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Political Parties And Elections Bill


These notes refer to the Political Parties and Elections Bill as introduced in the House of Commons on 4 December 2008 [Bill 4]




1.     These explanatory notes relate to the Political Parties and Elections Bill as re-introduced in the House of Commons on 4 December 2008. The Political Parties and Elections Bill was initially introduced in the House of Commons on 17 July 2008 and has been carried over from the previous Parliamentary session under Standing Order No. 80A. The Bill and these explanatory notes contain amendments to clauses and schedules made in Public Bill Committee. They have been prepared by the Ministry of Justice in order to assist the reader of the Bill and to help inform debate on it. They do not form part of the Bill and have not been endorsed by Parliament.

2.     These notes need to be read in conjunction with the Bill. They are not, and are not meant to be, a comprehensive description of the Bill. So where a clause or part of a clause does not seem to require any explanation or comment, none is given.


3.     On 16 June 2008, the Secretary of State for Justice announced the publication of a Government white paper on Party Finance and Expenditure in the United Kingdom. This set out the Government’s intention to bring forward immediate legislation to tighten controls on spending by political parties and candidates. The Bill is intended to fulfil that commitment.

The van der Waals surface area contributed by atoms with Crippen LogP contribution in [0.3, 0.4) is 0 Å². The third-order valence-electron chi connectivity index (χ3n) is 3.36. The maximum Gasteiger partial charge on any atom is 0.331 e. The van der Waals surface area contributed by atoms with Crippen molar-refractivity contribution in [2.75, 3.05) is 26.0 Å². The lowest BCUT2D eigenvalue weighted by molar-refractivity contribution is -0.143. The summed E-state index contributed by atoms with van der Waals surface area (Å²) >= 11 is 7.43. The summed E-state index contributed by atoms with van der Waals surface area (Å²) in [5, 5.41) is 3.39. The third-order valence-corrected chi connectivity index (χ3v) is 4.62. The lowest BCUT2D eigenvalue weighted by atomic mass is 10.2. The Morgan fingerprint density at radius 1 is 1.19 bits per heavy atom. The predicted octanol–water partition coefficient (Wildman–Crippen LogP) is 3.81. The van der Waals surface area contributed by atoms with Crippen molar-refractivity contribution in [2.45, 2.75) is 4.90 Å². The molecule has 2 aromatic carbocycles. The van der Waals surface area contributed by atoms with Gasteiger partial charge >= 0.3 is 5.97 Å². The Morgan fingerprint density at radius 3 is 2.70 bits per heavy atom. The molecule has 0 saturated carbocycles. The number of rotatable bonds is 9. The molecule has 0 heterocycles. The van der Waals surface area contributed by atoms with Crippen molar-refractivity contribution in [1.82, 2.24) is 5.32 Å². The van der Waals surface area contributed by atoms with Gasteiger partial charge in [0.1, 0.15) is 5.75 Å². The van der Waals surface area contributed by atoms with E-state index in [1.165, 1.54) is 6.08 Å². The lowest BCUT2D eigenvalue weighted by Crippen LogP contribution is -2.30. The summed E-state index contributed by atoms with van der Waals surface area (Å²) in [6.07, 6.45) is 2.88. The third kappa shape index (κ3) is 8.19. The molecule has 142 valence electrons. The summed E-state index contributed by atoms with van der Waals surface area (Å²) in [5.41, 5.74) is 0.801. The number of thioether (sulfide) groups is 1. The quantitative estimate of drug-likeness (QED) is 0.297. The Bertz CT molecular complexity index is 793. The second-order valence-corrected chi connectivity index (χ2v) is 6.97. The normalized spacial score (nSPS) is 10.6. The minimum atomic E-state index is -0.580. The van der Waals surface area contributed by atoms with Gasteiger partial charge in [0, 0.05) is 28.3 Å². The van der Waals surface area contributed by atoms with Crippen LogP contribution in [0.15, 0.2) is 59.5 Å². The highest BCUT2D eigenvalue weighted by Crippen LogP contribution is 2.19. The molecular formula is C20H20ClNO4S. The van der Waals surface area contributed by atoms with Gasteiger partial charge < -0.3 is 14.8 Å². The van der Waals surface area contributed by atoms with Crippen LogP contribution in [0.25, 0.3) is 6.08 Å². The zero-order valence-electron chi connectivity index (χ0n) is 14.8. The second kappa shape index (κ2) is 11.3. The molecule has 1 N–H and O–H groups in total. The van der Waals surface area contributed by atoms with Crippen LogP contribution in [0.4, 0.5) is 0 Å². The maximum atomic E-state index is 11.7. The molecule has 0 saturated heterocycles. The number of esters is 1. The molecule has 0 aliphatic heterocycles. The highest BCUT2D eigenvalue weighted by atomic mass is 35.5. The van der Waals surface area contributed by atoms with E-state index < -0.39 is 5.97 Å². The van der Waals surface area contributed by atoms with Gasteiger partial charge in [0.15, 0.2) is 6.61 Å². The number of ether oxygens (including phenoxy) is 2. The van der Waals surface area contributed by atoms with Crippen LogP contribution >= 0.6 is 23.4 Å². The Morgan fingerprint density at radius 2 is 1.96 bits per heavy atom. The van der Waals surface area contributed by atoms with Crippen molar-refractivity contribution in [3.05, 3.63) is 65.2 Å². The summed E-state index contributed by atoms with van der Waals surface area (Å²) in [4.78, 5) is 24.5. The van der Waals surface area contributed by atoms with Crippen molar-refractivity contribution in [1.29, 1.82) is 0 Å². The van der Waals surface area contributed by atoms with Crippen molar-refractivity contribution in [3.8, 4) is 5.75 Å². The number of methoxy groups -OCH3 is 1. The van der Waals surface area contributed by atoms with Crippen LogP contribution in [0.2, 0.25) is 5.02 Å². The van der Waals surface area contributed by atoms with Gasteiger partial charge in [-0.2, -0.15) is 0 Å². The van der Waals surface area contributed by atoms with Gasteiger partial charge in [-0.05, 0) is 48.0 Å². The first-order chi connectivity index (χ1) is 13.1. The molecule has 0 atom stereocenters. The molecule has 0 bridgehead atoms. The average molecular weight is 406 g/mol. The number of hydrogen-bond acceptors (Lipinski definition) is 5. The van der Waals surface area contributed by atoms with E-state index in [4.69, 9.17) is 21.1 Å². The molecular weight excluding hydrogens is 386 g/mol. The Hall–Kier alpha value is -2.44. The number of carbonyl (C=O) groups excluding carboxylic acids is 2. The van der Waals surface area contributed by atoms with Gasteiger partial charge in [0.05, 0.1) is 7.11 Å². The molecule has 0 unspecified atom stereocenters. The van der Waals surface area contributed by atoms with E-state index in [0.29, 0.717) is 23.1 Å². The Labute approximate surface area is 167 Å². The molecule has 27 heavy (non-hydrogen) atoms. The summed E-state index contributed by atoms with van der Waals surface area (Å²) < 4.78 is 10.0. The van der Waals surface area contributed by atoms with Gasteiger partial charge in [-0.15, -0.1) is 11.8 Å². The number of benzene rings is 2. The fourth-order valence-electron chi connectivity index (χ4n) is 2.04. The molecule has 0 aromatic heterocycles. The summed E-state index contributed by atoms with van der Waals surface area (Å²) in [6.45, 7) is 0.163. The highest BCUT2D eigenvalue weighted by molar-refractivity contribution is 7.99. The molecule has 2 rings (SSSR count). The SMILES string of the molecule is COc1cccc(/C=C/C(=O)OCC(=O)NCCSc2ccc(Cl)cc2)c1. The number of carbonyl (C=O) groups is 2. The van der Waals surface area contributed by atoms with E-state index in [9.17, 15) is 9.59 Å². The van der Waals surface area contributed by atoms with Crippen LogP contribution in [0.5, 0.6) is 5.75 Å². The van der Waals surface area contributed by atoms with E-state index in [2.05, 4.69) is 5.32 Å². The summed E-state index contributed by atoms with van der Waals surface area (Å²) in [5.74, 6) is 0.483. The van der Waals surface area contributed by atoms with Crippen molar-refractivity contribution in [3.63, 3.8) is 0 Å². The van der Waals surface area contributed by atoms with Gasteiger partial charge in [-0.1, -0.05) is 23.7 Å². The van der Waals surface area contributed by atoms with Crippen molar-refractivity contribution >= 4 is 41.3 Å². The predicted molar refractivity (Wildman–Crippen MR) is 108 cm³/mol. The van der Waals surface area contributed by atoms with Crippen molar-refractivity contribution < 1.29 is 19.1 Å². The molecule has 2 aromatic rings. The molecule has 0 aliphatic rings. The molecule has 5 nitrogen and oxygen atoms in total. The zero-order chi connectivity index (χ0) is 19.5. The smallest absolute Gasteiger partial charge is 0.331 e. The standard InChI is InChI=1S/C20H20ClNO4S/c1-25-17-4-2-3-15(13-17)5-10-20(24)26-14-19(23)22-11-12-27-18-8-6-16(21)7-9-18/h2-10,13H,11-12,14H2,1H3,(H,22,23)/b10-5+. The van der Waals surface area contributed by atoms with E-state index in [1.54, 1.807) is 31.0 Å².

4.     The main purposes of the Bill:

  • Strengthen the regulatory role of the Electoral Commission through making available to it a wider range of investigatory powers and sanctions, through clarifying its advisory role and through reform of its governance arrangements;

  • Change the arrangements for regulating candidate expenditure before an election better to ensure that all relevant expenditure is caught;

  • Put in place arrangements to improve the transparency of donations to political parties.

Bill 4-EN     54/4

The Bill also makes reforms to the current system for administering elections in the United Kingdom, which are designed better to ensure the successful delivery of elections in the future. These will:

  • Enable electoral registration officers, in the event of an election, to make amendments to the electoral register in response to applications for registration made on annual canvass forms, before the register is republished at the conclusion of the canvass; and

  • Provide for European Parliamentary elections in England, Wales and Scotland to be administered at a local level by local authority returning officers, rather than Parliamentary returning officers.

  • Transfer responsibility for the retention and provision of copies of election documents produced at Parliamentary elections in Scotland from sheriff clerks to returning officers.

  • Provide a power for the Secretary of State to make regulations allowing a vacant seat for Northern Ireland in the European Parliament to be filled without a by-election.